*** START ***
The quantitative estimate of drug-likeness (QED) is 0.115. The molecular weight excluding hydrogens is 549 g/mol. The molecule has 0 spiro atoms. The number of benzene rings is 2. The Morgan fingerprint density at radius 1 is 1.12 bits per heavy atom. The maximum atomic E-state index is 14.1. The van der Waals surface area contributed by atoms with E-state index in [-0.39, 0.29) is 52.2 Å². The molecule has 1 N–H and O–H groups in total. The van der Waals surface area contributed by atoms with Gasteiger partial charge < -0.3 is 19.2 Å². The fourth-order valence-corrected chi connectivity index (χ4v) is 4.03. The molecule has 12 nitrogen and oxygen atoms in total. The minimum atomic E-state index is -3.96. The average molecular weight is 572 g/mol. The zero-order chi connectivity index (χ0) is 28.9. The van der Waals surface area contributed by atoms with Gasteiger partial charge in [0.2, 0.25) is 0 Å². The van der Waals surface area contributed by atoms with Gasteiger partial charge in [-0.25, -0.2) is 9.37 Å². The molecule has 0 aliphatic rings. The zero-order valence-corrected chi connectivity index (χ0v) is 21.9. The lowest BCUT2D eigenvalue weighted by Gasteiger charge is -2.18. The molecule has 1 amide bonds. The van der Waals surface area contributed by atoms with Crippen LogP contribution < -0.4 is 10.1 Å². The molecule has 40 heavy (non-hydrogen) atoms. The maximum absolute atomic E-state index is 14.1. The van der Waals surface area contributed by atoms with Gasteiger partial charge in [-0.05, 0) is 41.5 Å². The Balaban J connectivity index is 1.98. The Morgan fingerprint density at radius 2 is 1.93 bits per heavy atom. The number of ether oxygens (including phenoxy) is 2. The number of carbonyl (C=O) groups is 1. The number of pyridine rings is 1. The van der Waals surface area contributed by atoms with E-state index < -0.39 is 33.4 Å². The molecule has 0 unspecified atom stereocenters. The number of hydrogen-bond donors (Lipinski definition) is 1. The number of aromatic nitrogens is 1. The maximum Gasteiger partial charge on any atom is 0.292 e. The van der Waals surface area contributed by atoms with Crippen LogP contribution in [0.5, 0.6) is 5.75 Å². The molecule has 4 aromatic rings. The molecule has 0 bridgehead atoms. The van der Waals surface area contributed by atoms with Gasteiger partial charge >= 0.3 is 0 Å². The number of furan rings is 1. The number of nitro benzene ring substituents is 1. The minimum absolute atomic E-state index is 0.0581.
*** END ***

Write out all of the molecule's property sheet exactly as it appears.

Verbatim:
The quantitative estimate of drug-likeness (QED) is 0.115. The molecular weight excluding hydrogens is 549 g/mol. The molecule has 0 spiro atoms. The number of benzene rings is 2. The Morgan fingerprint density at radius 1 is 1.12 bits per heavy atom. The maximum atomic E-state index is 14.1. The van der Waals surface area contributed by atoms with E-state index in [-0.39, 0.29) is 52.2 Å². The molecule has 1 N–H and O–H groups in total. The van der Waals surface area contributed by atoms with Gasteiger partial charge < -0.3 is 19.2 Å². The fourth-order valence-corrected chi connectivity index (χ4v) is 4.03. The molecule has 12 nitrogen and oxygen atoms in total. The minimum atomic E-state index is -3.96. The average molecular weight is 572 g/mol. The zero-order chi connectivity index (χ0) is 28.9. The van der Waals surface area contributed by atoms with Gasteiger partial charge in [0.2, 0.25) is 0 Å². The van der Waals surface area contributed by atoms with Gasteiger partial charge in [-0.25, -0.2) is 9.37 Å². The molecule has 0 aliphatic rings. The zero-order valence-corrected chi connectivity index (χ0v) is 21.9. The lowest BCUT2D eigenvalue weighted by Gasteiger charge is -2.18. The molecule has 1 amide bonds. The van der Waals surface area contributed by atoms with Crippen LogP contribution < -0.4 is 10.1 Å². The molecule has 40 heavy (non-hydrogen) atoms. The maximum absolute atomic E-state index is 14.1. The van der Waals surface area contributed by atoms with Gasteiger partial charge in [-0.05, 0) is 41.5 Å². The Balaban J connectivity index is 1.98. The Morgan fingerprint density at radius 2 is 1.93 bits per heavy atom. The number of ether oxygens (including phenoxy) is 2. The number of carbonyl (C=O) groups is 1. The number of pyridine rings is 1. The van der Waals surface area contributed by atoms with E-state index < -0.39 is 33.4 Å². The molecule has 0 unspecified atom stereocenters. The number of hydrogen-bond donors (Lipinski definition) is 1. The number of aromatic nitrogens is 1. The maximum Gasteiger partial charge on any atom is 0.292 e. The van der Waals surface area contributed by atoms with Crippen LogP contribution in [0.5, 0.6) is 5.75 Å². The molecule has 4 aromatic rings. The molecule has 0 bridgehead atoms. The van der Waals surface area contributed by atoms with Gasteiger partial charge >= 0.3 is 0 Å². The number of furan rings is 1. The number of nitro benzene ring substituents is 1. The minimum absolute atomic E-state index is 0.0581.